The Bighorn River
Streamers, dry flies, deep nymphing, and sight-fishing
Grand Slam Fishing and Tactics
Starting way up in high plains of central Wyoming, the Bighorn River enters Bighorn National Recreation Area and canyon just before the river enters Montana. Once in Montana, a massive dams creates a world-class tailwater fishery. But it wasn't until the early '80s when the federal government took over management of the river from the Crow Indian Tribe that the river's fishing became famous. Many angler make an annual pilgrimage to the Bighorn - many anglers coming more than once.
The rivers abundance of trout keep them coming back again and again. With more fish packed into each mile of its waters than any other river in Montana, the Bighorn boasts great numbers of browns and rainbows and consistent early season fishing beginning in March and going all the way through November. While nymphing tends to be the most productive technique on the 'Horn, fantastic dryfly and streamer fishing can be had, especially the summertime 'hopper fest that starts in August.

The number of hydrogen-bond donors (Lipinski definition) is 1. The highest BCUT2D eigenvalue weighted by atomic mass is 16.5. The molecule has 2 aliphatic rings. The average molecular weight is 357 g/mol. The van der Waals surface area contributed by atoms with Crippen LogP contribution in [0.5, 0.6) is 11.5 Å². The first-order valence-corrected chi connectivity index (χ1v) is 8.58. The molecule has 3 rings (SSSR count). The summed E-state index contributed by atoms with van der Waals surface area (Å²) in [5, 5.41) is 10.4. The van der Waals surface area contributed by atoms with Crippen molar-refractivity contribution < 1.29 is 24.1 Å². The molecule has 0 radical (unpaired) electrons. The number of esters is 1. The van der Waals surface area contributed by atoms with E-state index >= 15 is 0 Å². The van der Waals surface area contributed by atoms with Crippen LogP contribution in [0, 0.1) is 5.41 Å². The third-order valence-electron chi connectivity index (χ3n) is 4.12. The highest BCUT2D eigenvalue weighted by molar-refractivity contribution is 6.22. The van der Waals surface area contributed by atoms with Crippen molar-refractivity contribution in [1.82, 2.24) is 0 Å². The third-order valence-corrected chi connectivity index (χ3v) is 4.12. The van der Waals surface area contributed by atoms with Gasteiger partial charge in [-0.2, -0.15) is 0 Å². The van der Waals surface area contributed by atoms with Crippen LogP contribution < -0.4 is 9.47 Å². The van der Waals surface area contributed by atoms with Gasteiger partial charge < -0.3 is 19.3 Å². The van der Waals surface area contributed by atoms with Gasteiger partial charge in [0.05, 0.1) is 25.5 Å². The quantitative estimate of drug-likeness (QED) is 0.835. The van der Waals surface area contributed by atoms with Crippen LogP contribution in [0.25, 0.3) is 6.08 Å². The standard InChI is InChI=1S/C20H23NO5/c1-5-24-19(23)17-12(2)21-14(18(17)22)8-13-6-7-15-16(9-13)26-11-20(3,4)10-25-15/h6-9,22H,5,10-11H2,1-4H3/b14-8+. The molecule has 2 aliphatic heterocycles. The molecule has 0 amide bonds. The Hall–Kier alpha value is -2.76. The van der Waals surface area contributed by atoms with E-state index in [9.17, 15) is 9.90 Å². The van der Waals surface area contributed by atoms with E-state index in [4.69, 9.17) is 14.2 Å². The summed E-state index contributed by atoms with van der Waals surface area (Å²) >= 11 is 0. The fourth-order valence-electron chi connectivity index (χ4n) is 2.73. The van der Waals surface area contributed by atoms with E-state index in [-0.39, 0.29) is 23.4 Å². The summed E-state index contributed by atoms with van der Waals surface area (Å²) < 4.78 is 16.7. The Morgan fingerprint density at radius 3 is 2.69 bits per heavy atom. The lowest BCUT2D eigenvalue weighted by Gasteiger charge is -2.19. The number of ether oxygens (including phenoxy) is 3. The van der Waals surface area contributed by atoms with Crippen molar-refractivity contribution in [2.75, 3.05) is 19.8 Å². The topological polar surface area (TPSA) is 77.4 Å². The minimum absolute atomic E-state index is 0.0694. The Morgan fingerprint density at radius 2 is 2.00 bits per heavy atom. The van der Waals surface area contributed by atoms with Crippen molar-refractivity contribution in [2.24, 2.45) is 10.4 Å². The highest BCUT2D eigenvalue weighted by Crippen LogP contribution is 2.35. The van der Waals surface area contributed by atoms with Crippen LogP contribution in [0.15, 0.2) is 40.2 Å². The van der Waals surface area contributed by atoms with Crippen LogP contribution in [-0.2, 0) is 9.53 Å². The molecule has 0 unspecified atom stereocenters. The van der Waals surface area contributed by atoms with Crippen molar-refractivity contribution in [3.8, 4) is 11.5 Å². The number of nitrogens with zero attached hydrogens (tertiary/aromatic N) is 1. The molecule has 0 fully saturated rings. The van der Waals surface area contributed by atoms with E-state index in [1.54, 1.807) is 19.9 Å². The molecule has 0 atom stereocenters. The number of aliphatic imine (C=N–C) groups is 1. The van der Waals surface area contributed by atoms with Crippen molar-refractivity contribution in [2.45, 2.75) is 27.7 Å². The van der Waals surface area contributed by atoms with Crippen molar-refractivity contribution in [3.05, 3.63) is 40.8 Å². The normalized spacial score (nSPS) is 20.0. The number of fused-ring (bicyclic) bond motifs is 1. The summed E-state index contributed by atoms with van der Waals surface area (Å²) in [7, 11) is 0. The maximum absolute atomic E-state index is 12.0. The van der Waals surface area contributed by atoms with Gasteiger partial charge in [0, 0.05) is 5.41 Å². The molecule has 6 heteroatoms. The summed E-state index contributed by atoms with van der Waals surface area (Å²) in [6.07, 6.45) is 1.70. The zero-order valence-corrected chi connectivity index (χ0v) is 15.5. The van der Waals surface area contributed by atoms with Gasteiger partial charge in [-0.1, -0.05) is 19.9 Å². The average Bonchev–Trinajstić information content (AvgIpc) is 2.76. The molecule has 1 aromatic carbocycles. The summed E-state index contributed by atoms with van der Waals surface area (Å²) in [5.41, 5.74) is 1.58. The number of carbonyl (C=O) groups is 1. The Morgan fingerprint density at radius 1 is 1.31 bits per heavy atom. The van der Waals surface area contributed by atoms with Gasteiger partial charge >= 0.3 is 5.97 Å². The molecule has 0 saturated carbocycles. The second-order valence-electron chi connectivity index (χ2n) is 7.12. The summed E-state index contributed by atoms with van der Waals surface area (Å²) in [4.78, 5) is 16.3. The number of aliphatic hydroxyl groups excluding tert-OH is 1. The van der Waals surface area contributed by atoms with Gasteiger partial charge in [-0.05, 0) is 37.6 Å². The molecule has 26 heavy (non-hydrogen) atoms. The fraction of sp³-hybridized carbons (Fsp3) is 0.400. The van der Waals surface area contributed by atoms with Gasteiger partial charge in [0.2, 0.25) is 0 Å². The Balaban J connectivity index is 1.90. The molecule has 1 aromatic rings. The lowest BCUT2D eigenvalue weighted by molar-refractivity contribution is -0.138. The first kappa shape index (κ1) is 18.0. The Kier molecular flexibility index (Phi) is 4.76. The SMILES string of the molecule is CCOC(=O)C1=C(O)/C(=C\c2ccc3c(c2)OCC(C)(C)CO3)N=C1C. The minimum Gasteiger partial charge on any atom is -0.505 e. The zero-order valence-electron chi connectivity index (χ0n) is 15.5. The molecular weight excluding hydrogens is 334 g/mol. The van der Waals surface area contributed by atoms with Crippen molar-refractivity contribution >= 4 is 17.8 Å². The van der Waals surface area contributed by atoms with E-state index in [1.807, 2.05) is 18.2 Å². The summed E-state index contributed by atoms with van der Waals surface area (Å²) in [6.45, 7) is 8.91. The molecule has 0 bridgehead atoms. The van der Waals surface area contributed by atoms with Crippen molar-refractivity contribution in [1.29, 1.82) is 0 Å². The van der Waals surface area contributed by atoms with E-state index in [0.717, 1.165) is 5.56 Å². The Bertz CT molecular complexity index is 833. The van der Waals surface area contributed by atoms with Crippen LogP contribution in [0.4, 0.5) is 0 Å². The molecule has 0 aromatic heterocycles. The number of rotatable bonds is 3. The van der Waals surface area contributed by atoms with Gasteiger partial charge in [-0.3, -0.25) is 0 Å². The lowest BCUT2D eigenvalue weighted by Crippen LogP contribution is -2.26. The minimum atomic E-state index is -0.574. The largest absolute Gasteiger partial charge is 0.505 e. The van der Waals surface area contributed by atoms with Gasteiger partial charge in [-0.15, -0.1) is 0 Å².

The Bighorn is located in southeast Montana, a bit on its own from the rest of our blue-ribbon rivers in Montana. It flows out of the Pryor Mountains and is less than two hours from Billings, Montana. Billings serves as a good fly in and out spot for a Bighorn trip, but you'll want to stay on the river if you're doing anything more than a daytrip.